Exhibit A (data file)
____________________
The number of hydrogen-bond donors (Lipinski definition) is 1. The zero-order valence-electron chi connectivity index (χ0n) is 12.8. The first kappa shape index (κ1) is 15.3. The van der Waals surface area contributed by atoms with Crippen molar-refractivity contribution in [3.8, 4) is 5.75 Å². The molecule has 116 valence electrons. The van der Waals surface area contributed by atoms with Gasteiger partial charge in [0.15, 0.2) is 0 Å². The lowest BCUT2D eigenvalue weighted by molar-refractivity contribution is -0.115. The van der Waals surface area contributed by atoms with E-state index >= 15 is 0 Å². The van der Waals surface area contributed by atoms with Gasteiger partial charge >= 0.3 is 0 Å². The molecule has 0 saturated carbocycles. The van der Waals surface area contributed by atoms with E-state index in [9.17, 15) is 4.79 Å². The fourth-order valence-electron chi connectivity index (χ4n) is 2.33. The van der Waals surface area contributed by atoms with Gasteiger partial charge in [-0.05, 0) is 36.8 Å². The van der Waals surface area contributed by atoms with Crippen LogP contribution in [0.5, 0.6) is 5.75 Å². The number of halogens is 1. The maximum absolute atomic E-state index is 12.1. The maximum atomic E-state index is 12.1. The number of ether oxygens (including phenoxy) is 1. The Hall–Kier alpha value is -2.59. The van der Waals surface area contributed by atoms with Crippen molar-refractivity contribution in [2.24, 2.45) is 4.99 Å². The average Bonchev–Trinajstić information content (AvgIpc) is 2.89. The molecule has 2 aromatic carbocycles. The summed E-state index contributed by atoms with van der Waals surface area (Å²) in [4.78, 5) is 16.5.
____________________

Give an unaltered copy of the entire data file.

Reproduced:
The number of hydrogen-bond donors (Lipinski definition) is 1. The zero-order valence-electron chi connectivity index (χ0n) is 12.8. The first kappa shape index (κ1) is 15.3. The van der Waals surface area contributed by atoms with Crippen molar-refractivity contribution in [3.8, 4) is 5.75 Å². The molecule has 116 valence electrons. The van der Waals surface area contributed by atoms with Gasteiger partial charge in [0.15, 0.2) is 0 Å². The lowest BCUT2D eigenvalue weighted by molar-refractivity contribution is -0.115. The van der Waals surface area contributed by atoms with E-state index >= 15 is 0 Å². The van der Waals surface area contributed by atoms with Gasteiger partial charge >= 0.3 is 0 Å². The molecule has 0 saturated carbocycles. The van der Waals surface area contributed by atoms with E-state index in [9.17, 15) is 4.79 Å². The fourth-order valence-electron chi connectivity index (χ4n) is 2.33. The van der Waals surface area contributed by atoms with Gasteiger partial charge in [-0.05, 0) is 36.8 Å². The van der Waals surface area contributed by atoms with Crippen LogP contribution in [0.5, 0.6) is 5.75 Å². The number of halogens is 1. The maximum absolute atomic E-state index is 12.1. The maximum atomic E-state index is 12.1. The number of ether oxygens (including phenoxy) is 1. The Hall–Kier alpha value is -2.59. The van der Waals surface area contributed by atoms with Crippen molar-refractivity contribution in [2.24, 2.45) is 4.99 Å². The average Bonchev–Trinajstić information content (AvgIpc) is 2.89. The molecule has 2 aromatic carbocycles. The summed E-state index contributed by atoms with van der Waals surface area (Å²) in [4.78, 5) is 16.5.